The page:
That option is still available in BS 9999 but it is complemented by an alternative approach which classifies buildings according to a risk profile based on occupancy, fire growth rate, ventilation conditions and height. There are limitations on the buildings on which this approach can be used, based on ventilation area, but it is expected that few buildings will be excluded. The risk profile of the building, and therefore the fire resistance requirement, can be reduced if a sprinkler is installed. Sprinklers are not mandatory in any building although two separate statements are made to the effect that, for heights over 30m or for heights over 30m in buildings using phased evacuation, sprinklers should be installed.
BS 9999 allows more attractive trade offs for automatic sprinkler installation and automatic fire detection than are generally available in the Approved Document. The following example is given for a shop with a risk profile requiring 45 minutes fire resistance, a maximum two way travel distance of 40m, a ceiling height of 4.5m and a minimum door width per person of 6mm:
If a shop sales area with this risk profile is fitted with sprinklers its risk profile reduces and the maximum two-way travel distance is increased from 40m to 50m. Similarly the maximum one- way travel distance may be increased from 16m to 20m. The fire rating can be reduced from 45 to 30 minutes. If a smoke detection system and a voice alarm giving evacuation instructions are also fitted, the maximum two-way travel distance may be increased by 15% from 50m to 57.5m. Similarly the maximum one-way travel distance may be increased from 20m to 23m. If the ceiling height is between 4m and 5m, an additional 10% may be added, to bring the limits to 63.25m and 25.3m. The limits are 75m and 24m for two-way and one-way travel distances, so in this example the limits would be 63.25m and 24m. For the same shop with sprinklers, the minimum door width per person can be reduced to 4.1mm. Fitting a smoke detection system and a voice alarm giving evacuation instructions permits the width to be reduced by 15% to 3.48mm per person. If the ceiling height is between 4m and 5m, the width may be reduced an additional 10% to 3.13mm. This is less thantheminimumvalueof3.3mm allowedforthe risk profile, so in this example the minimum limit of 3.3mm would be used.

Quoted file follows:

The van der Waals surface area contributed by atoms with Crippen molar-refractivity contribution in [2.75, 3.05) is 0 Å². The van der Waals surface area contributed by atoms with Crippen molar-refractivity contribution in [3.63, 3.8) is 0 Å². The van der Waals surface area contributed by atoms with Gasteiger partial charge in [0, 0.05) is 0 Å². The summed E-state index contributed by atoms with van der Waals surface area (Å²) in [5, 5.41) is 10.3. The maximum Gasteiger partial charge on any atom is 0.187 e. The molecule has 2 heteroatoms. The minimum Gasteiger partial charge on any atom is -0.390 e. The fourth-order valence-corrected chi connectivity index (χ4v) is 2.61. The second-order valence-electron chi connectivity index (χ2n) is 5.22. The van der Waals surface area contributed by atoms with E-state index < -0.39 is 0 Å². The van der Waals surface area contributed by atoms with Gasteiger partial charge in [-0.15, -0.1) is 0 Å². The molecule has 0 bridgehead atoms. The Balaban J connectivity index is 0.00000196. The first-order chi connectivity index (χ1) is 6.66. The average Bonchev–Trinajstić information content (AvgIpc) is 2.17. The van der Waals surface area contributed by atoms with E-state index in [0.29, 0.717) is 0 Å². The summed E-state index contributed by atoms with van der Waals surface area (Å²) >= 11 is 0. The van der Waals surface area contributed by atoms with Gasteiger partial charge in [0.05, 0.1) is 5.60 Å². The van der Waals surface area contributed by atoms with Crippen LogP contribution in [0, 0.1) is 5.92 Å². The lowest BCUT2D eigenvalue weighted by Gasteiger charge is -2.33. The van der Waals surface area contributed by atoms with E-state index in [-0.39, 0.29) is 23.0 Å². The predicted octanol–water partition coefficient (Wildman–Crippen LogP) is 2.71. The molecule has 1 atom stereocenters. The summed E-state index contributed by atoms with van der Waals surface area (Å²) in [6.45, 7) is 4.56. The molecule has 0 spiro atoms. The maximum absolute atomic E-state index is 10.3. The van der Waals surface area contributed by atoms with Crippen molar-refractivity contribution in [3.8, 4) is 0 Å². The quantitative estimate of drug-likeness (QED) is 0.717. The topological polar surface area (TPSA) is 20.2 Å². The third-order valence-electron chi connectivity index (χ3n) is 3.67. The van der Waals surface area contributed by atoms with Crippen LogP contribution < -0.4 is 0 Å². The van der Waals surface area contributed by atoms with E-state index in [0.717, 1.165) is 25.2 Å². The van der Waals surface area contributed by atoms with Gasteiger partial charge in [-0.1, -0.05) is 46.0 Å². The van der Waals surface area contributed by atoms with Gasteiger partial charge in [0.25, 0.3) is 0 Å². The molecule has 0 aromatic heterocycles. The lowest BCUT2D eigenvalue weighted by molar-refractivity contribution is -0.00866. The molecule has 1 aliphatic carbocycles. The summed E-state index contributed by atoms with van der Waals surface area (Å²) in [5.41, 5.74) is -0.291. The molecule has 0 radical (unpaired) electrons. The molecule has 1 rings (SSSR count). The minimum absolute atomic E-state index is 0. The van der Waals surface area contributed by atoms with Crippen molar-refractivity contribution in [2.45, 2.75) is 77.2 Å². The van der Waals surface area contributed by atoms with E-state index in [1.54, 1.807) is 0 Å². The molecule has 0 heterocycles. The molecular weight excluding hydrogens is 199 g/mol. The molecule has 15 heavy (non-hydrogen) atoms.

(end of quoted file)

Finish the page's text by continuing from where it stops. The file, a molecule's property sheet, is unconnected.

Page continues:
The increased travel distances with increased storey height simply reflects what is already known and adopted by fire engineers in that the higher the ceiling, the longer it takes for smoke to fill the compartment and therefore the lower the risk.
Fire resistance requirements for a number of common building types are compared in the following table:
+Heightismeasuredfromgroundtotheheightofthefloorofthe top storey
* Most steel members can achieve 15 minutes fire resistance without added protection
# It is unlikely that planning permission would be given without sprinklers